DERA ISMAIL KHAN, Pakistan — The Pakistani Taliban and the army exchanged prisoners Wednesday as a confidence-building measure ahead of possible peace talks, intelligence officials and militant commanders said.
The exchange included six militants and two paramilitary Frontier Corps soldiers, the officials and commanders said. It occurred in the Shawal area of the South Waziristan tribal region. The militants were taken to neighboring North Waziristan, the country’s main Taliban sanctuary.
Militants fired in the air with joy when their colleagues were freed, the intelligence officials said.
The two officials and two Taliban commanders spoke on condition of anonymity.
Pakistan’s military public affairs office denied the exchange occurred. But the intelligence officials and Taliban commanders provided the names of the militants who were freed and said the two paramilitary soldiers released were kidnapped by the Taliban in southwest Baluchistan province in March 2012.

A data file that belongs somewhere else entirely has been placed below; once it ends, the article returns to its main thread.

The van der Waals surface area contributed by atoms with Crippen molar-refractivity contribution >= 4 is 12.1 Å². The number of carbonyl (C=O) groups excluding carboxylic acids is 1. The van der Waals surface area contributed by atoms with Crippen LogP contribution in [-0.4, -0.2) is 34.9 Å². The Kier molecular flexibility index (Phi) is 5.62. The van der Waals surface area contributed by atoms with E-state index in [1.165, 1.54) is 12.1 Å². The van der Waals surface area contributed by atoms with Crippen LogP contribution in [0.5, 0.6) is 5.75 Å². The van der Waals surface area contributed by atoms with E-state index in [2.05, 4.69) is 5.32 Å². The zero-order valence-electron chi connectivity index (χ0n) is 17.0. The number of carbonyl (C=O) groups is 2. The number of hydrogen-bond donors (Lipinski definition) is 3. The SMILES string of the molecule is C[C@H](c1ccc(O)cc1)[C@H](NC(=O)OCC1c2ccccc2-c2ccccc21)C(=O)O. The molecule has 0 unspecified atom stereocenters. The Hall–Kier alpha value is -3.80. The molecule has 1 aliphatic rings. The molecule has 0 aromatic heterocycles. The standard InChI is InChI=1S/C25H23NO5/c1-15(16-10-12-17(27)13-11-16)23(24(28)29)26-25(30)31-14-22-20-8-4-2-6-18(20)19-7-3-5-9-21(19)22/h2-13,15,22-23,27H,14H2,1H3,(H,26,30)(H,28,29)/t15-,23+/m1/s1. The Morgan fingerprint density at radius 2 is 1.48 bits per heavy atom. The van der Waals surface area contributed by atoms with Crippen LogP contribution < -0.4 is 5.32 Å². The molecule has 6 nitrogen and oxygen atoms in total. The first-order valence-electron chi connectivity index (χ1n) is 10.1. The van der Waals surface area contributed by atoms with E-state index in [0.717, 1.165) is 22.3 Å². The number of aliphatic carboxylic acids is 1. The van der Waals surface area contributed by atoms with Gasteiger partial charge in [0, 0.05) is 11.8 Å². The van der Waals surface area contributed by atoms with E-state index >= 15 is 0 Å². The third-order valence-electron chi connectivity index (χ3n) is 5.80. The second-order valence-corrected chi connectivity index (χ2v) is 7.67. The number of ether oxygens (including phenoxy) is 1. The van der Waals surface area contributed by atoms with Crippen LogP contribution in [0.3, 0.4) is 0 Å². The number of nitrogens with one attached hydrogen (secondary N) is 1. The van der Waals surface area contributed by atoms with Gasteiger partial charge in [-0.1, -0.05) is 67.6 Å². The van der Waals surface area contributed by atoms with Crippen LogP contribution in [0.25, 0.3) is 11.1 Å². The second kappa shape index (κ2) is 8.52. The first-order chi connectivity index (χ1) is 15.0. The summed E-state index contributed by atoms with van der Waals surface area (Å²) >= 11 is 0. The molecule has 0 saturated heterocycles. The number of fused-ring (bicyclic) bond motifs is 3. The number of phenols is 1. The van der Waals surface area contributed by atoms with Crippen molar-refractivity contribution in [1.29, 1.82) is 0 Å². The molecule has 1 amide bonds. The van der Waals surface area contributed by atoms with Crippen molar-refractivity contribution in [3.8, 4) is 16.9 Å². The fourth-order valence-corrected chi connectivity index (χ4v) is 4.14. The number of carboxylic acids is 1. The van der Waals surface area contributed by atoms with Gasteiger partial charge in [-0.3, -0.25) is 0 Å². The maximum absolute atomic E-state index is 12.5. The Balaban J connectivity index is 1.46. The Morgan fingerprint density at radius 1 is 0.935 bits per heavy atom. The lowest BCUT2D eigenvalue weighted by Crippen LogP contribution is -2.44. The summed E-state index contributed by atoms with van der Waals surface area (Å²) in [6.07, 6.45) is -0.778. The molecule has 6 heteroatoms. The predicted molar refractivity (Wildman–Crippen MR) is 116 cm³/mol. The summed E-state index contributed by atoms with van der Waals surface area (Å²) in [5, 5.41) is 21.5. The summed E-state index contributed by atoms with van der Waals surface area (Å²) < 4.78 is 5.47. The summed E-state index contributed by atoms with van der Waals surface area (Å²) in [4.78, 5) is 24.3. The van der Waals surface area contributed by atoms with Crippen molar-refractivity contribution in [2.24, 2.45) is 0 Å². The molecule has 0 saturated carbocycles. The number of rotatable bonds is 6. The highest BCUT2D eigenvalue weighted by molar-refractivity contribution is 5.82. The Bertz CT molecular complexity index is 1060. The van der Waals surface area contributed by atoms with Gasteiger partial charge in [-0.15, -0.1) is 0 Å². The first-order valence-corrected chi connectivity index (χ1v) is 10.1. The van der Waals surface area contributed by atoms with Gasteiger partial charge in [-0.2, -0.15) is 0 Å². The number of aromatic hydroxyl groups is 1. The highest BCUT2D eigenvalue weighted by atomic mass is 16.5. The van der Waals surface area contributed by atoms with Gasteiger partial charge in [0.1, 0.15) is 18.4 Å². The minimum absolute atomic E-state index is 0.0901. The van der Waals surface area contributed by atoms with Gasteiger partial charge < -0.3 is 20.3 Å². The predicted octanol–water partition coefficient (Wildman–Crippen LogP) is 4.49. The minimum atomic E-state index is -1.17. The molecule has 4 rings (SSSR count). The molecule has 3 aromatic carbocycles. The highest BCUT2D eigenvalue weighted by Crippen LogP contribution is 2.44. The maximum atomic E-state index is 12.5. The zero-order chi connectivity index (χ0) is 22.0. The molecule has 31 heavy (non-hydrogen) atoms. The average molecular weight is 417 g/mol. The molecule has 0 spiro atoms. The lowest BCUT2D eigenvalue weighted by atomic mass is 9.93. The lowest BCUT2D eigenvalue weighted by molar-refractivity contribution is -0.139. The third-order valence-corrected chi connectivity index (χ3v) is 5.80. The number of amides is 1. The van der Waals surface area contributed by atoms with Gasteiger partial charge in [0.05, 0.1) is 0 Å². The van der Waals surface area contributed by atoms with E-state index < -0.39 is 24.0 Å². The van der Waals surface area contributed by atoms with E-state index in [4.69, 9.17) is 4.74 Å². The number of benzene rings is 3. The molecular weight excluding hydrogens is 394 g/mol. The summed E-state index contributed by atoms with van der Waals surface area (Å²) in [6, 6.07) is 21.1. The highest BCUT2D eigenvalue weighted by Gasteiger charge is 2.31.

The release occurred only days after Pakistan’s main political parties endorsed peace negotiations with the Taliban and their allies Monday as the best way to end a decadelong insurgency that has killed thousands of people.
The exchange was meant to build confidence between the government and the militants before formal peace talks, one of the Taliban commanders said.
Senior Taliban leaders are currently discussing whether to take the government up on its offer to hold negotiations, said the commander and one of his colleagues.
The Taliban said they were open to talks at the end of last year but withdrew that offer in May after the group’s deputy leader was killed in a US drone strike.
Prime Minister Nawaz Sharif campaigned on a platform of holding peace talks and has maintained that line since he took office in June. He scored a victory when his stance was endorsed by other parties on Monday — a decision that was generally welcomed by the Taliban.
But there are plenty of skeptics who doubt negotiations will bring lasting peace. The government has struck various peace deals with the Taliban in the past, but all have fallen apart.